Arizona continues to administer coronavirus tests. Photo: Mark Ralston/AFP via Getty Images

Arizona reported a record 117 new coronavirus deaths, 3,356 total hospitalizations, and 869 ICU beds in use on Tuesday, according to data from Arizona's Department of Health Services.

Why it matters: The number of daily deaths in coronavirus hotspots across the Sunbelt has not reached the levels that New York saw at the peak of its outbreak, likely because many of the new cases are young people with little to no symptoms. But that could start to change as hospitals reach maximum capacity and more vulnerable groups contract the virus.

By the numbers: A total of 105,000 people have tested positive and 1,900 people have died from COVID-19 in Arizona, a majority of them 65 and older. The state reported about 3,600 new COVID-19 cases on Tuesday, a 55% increase from last week.

  • Worth noting: State public health departments often have long delays when reporting COVID-19 deaths.

Go deeper: U.S. coronavirus cases are increasing, but deaths aren't — yet

Go deeper

Oct 15, 2020 - Health

Overdose deaths spiked in the first few months of 2020

Illustration: Sarah Grillo/Axios

Overdose deaths increased by about 10% in the first three months of 2020, compared to the same time period last year, preliminary data from the Centers for Disease Control and Prevention shows.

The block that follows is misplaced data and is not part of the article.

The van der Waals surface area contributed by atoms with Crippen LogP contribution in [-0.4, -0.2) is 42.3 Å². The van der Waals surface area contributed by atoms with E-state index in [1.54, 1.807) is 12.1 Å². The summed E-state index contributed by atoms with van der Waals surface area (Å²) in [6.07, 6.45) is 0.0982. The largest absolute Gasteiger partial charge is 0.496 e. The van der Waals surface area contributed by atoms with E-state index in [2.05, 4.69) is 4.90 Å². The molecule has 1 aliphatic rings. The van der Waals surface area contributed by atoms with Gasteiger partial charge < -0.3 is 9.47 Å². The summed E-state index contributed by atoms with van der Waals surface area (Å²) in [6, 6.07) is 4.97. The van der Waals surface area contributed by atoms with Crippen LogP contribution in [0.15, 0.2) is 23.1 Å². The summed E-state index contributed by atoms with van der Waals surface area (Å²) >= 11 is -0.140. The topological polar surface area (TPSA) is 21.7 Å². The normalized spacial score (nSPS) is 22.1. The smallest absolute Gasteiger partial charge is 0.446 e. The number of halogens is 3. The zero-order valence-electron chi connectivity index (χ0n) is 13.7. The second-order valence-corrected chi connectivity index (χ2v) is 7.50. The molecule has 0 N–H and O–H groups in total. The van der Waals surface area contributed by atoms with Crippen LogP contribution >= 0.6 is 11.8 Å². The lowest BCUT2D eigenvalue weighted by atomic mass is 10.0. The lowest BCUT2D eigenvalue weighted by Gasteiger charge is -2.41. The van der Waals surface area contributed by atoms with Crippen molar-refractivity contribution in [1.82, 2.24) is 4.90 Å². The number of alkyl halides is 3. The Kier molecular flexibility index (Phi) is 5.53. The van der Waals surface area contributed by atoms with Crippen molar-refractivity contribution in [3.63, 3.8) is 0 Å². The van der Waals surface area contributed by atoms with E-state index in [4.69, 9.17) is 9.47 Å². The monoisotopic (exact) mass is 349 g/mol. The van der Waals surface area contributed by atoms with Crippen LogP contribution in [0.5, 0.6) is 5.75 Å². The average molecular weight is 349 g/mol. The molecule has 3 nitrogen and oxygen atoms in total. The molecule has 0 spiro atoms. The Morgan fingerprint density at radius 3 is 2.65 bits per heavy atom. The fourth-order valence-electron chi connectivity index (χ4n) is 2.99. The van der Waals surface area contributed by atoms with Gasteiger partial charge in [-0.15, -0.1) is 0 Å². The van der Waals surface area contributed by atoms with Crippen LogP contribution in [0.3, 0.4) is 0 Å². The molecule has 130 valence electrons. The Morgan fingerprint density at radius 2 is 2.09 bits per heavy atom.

What's next: The agency estimates the U.S. will suffer more than 75,500 drug-related deaths in 2020, surpassing last year's record.

Bryan Walsh, author of Future
Oct 14, 2020 - Health

Predicting the spread of COVID-19 with smart thermometers

Kinsa's predictive map of COVID-19 outbreaks on Oct. 14, with flashing lights indicating states where cases are projected to rise. Credit: Kinsa

A company that makes internet-connected thermometers has shown success in predicting likely COVID-19 hot spots days or even weeks before case counts rise.

Why it matters: Even as the U.S. has ramped up coronavirus testing, too often we're still behind the pace of the virus. But connected, at-home diagnostics could give advance warning of when COVID-19 — or the next new virus — is about to strike.